Whether to choose wet or dry cleaning procedure depends upon how stubborn the contaminants are.  Dry cleaning is mostly preferred before the mating and must be included in IBYC (inspect before you connect) plan. No matter how clean the interface looks, it must be dry- cleaned to eradicate the possibility of any kind of contamination. Dry cleaning is carried out on the card edge, on the open/unmated cable assemblies and at the backplane. There are certain mechanical fiber optic cleaning tools available that help achieve overall clean connector interface as these are able to reach all these surfaces easily.

Dry cleaning only is certainly not enough for dirt-less connector interface. Wet cleaning fiber optic connectors and patch cables is also recommended when the dust particles are stubborn and are detected even after repeated inspections.

Recommended fiber connector cleaner types

To achieve flawless cleaning, an MPO cleaner is made available in two types – single-click cleaner and a cassette cleaner.

A cassette cleaner is designed to clean different fiber connectors including MPO/MTP ones. This cleaner should be operated in the direction as instructed in the manual. Reverse direction usage may cause contamination again leaving the whole process futile. The connector interface is put into the cassette cleaner as show in the figure below. It can be used to carry out more than 525 cleanings with a single purchase.

Source: http://www.fs.com/blog/wp-content/uploads/2016/11/cassette-cleaner.jpg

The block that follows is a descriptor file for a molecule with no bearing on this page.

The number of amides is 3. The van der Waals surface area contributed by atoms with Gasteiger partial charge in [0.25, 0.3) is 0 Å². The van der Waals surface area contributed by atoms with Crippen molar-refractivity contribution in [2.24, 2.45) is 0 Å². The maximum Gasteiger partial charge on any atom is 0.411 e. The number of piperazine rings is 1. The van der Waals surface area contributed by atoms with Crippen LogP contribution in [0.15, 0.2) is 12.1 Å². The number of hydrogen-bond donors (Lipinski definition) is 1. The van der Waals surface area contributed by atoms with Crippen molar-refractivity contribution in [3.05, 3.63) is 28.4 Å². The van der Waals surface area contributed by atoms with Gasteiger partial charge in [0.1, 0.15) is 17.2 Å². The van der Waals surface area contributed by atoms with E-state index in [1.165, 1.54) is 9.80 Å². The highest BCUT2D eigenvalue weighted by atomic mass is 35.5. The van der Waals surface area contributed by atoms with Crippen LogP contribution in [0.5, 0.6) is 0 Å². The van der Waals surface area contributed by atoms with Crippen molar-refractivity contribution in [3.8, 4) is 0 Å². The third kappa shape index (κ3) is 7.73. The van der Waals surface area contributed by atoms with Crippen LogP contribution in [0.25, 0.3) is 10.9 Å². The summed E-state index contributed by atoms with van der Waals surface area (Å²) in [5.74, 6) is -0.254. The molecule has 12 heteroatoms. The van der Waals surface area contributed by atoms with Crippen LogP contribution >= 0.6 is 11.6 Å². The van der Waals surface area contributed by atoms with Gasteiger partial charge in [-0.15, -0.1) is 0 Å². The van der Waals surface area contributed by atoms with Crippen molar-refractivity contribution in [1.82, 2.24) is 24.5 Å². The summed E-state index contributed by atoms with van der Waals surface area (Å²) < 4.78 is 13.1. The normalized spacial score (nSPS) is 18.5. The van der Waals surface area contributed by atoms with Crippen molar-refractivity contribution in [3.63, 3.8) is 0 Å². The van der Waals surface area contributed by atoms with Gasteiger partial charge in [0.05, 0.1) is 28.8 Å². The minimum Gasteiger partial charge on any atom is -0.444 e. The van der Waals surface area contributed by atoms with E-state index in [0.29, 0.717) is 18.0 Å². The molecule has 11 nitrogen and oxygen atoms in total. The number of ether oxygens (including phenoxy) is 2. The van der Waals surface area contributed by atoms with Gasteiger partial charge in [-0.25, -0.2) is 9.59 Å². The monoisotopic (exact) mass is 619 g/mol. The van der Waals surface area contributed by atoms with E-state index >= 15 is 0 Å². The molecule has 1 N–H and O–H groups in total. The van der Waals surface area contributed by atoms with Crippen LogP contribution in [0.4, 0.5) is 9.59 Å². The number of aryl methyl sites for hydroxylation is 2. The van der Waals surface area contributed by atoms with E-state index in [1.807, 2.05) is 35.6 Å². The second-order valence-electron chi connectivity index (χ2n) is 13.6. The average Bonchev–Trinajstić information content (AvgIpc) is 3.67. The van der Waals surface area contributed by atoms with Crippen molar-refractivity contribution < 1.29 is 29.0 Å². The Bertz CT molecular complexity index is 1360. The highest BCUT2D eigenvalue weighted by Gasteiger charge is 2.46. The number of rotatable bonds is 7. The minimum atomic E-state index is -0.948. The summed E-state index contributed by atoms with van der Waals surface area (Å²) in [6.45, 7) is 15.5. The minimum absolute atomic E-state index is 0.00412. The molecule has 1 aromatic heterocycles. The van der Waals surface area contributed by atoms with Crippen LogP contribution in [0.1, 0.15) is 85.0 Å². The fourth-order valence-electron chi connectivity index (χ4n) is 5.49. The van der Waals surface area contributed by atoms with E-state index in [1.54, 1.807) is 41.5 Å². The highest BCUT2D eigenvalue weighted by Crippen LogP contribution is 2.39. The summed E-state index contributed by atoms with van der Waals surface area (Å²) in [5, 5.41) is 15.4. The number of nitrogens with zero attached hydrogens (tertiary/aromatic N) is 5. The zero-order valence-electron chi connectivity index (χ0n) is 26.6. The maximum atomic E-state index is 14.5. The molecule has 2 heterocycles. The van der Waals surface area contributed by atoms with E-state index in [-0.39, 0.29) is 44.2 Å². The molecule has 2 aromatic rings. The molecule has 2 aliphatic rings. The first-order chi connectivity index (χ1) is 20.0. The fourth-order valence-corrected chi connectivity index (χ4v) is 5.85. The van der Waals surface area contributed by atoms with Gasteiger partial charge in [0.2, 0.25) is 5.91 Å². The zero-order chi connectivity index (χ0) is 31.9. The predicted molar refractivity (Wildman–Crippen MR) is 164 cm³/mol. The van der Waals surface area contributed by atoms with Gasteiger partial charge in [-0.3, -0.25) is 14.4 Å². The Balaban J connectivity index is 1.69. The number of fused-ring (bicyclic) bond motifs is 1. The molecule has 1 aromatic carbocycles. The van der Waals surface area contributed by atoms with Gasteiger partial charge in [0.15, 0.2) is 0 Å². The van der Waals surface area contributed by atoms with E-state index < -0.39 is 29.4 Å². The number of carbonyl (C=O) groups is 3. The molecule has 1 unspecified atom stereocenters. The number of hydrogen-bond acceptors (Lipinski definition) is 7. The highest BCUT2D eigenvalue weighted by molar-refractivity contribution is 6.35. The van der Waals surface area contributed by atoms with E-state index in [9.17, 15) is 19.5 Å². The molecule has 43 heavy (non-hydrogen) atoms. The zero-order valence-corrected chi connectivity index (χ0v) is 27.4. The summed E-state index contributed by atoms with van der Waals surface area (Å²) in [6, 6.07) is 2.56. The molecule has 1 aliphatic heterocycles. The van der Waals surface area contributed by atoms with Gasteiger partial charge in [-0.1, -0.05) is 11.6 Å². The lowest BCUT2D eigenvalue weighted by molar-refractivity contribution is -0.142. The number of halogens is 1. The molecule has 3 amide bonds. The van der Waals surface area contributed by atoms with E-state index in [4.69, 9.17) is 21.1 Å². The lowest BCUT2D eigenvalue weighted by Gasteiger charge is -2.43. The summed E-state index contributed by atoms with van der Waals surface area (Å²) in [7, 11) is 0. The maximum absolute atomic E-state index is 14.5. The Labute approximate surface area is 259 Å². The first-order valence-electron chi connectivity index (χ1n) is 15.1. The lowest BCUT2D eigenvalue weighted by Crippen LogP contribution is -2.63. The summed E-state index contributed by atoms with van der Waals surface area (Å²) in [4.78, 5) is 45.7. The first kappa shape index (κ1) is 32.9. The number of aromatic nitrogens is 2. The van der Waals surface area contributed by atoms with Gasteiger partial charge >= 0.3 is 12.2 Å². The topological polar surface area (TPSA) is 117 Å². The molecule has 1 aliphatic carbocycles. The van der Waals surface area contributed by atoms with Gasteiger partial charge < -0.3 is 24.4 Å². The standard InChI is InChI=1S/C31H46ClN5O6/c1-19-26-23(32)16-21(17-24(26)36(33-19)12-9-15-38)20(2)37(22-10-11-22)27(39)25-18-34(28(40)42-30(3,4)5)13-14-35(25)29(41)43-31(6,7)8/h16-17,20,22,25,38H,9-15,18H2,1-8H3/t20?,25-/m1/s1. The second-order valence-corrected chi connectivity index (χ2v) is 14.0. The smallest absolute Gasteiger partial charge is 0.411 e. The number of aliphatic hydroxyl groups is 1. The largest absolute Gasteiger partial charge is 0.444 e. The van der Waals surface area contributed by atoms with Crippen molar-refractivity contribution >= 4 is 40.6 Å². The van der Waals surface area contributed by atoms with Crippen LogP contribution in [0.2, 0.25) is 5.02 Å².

One-click cleaner is another handy cleaning tool for MPO/MTP connectors. It works perfectly in the situations when both the adapter and connector demands cleaning. It can carry out about 600 cleans. This cleaner is appreciated a lot because of the convenience and the level of cleanliness it offers.

Source: http://www.fs.com/blog/wp-content/uploads/2016/11/one-click-cleaner.jpg

Some cleaning accessories you may require to keep MTP connector pristine

Both the dry and wet cleaning employs certain accessories such as optical grade dust removers, lint-free wipes, lint-free swabs etc. This is how you can dry clean the MTP connector interface using a swab or wipe:

  1. Start inspection only after ensuring that the lasers are turned off. Ignoring it may expose the eyes to lasers that are harmful for eye health.
  2. Take a resalable container and keep the endcap in it after removing to start the cleaning process.
  3. A fiberscope is used to probe the connector at the adapter or bulkhead region.
  4. The dirty adapter must be cleaned with a lint-free swab that complements the ferrule size correctly.
  5. Check swab properly before inserting it into the adapter.
  6. Pick a direction, say clockwise, and keep rotating the swab in circular motion in this direction.
  7. Discard the swab after use.  Ensure not to reuse the swab.
  8. Repeat the cleaning if it is required.
  9. Always inspect the connector just before plugging it into the adapter, even after the completion of cleaning process.

Source: http://www.cisco.com/c/dam/en/us/support/docs/optical/synchronous-digital-hierarchy-sdh/51834-cleanfiber2-12.gif

Conclusion

Cleaning an MPO/MTP connector is a trickier process because of the complexity of its design. Its multiple fiber structure and a large contact surface make it more prone to dirt and other contaminants. Therefore, a fool-proof method of cleaning and the use of recommended MTP connector cleaning tools only are recommended for better life of these connectors applicable in high speed networks.